7 Simple & Quick Fixes To Make Around Your House

Are you looking for doing some quick and simple repairs around your house which will not take lots of time & also can be done easily without spending too much money. Go through the list below where we have identified 7 different fixes you can undertake on your own on a weekend to add value to your home.

Fix#1 Replacing a Toilet Handle

Toilet handles sometimes get stuck and broken. Fortunately, this is a simple home fix you can do very easily :

Replace Toilet Handle

Image Source: www.lowes.com

  • The first thing to do is to shut off the water valve and flush the toilet to drain out all the water in it. Remove the wing nut from the handle.
  • After removing the lid of the flush, remove the handle by unscrewing the nut at the back. This nut holds the tank lever.
  • Once the nut is unscrewed, pull the handle out. Be sure to hold the nut and washer in place and remove them later so that they don’t fall into the tank.
  • There will be a nut and washer at the back of the new handle too. Unscrew them firstly.
  • Push the stem of the handle into the hole on the toilet tank where the older handle was.
  • Now screw the nut and washer onto the stem, but be careful to insert the washer first and the nut later. Attach the wing nut back onto the handle.
  • Turn on the valve again and flush once to make sure that your handle is working properly.

Fix#2 Fixing Squeaky Doors

Squeaky doors are easily the simplest yet most annoying thing that needs to be fixed around the house. Here are three simple solutions to this effortless but annoying problem. If none of these work, then replace the hinge with a new one.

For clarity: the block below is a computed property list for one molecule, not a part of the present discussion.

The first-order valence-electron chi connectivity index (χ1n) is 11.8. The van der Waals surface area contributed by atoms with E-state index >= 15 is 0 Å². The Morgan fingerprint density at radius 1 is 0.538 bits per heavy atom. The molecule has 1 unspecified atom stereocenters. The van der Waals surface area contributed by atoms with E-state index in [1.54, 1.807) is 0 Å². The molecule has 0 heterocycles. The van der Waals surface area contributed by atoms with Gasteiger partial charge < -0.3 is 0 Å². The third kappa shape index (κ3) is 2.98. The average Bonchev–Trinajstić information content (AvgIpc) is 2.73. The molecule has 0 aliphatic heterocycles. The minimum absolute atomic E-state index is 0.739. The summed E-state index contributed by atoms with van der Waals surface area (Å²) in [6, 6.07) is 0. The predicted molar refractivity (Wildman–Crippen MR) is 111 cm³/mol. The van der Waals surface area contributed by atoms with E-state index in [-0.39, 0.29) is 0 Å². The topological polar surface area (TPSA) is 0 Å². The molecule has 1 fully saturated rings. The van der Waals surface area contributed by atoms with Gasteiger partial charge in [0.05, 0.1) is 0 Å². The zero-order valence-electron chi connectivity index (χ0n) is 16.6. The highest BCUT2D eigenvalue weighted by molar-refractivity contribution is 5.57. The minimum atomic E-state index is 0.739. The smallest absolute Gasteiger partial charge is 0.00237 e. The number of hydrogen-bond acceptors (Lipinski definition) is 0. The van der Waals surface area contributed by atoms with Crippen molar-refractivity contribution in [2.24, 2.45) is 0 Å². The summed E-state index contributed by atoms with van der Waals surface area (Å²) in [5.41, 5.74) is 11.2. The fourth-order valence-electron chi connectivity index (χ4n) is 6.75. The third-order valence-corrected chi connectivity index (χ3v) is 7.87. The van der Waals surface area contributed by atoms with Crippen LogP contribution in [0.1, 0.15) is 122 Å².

Image Source: www.homerepair.about.com

  1. Aerosol Lubricating Oil
    • You can find these at any hardware store and seek the help of the staff to find the one to fit your exact needs. Be sure to purchase one that will penetrate the hinges. All you need to do is spray it onto the hinges and open and close the door a couple times. This will ensure that the oil penetrates the hinges and the squeaking should stop almost immediately.
  2. Fixing the Hinge Pin
    • If the squeaking continues despite the lubrication. Remove it from the door. There will be a round hinge pin that sits between the plates and hold them together. Remove it by moving the pin clockwise and counterclockwise. You can do this with the help of long pliers. Remove dust and rust from the hinge pin with a brush or wire wool. If it is bent, then straighten it out with a hammer. Replace it back onto the door and spray with the lubricant.
  3. Vaseline
    • Rub Vaseline onto both sides of the hinges. Open and close the door a few times.

Fix#3 Repairing Slamming Doors

Fixing doors that slam is literally one of the easiest things ever. Here are the steps:

Image Source: www.contractors.com

  • Buy a packet of felt pads from the hardware store. These are used mostly to avoid the surfaces from getting scratched or marked up.
  • Simply put them onto the strike plate. You can also put them on the door jamb, on opposite corners.
  • Another thing you can do is get a thick elastic rubber band and slide it onto one handle and stretch it over to the other side and slide it onto the handle on the other side too.

Fix#4 Replacing a Switch

Image Source: www.dunnsec.com

Light switches can be pretty easy to replace if you take the right precautions. Here is how to replace a switch that is the only control point of a light.

  • Turn off the power at the main circuit or fuse.
  • Unscrew the switch plate and remove it. To ensure that the circuit is inactive, check with a voltage tester.
  • Pull the switch out completely with the wires still attached to it.
  • Compare the switch that you want to replace with the one you want to replace it with, and look for similarities. When the power is switched off, it comes easier since you can match the connectors. To avoid confusion, remove and connect one wire at a time.
  • Attach the wires to the screw of a similar colour as in the original switch. Remove half an inch of the insulation with pliers or wire strippers and twist it onto the screw in a clockwise loop.
  • Wrap it in such a way that when you tighten the screw, it gets wrapped even tighter.
  • Very carefully, put the new switch plate back into position and screw it in the right place. Once that is done, turn on the power.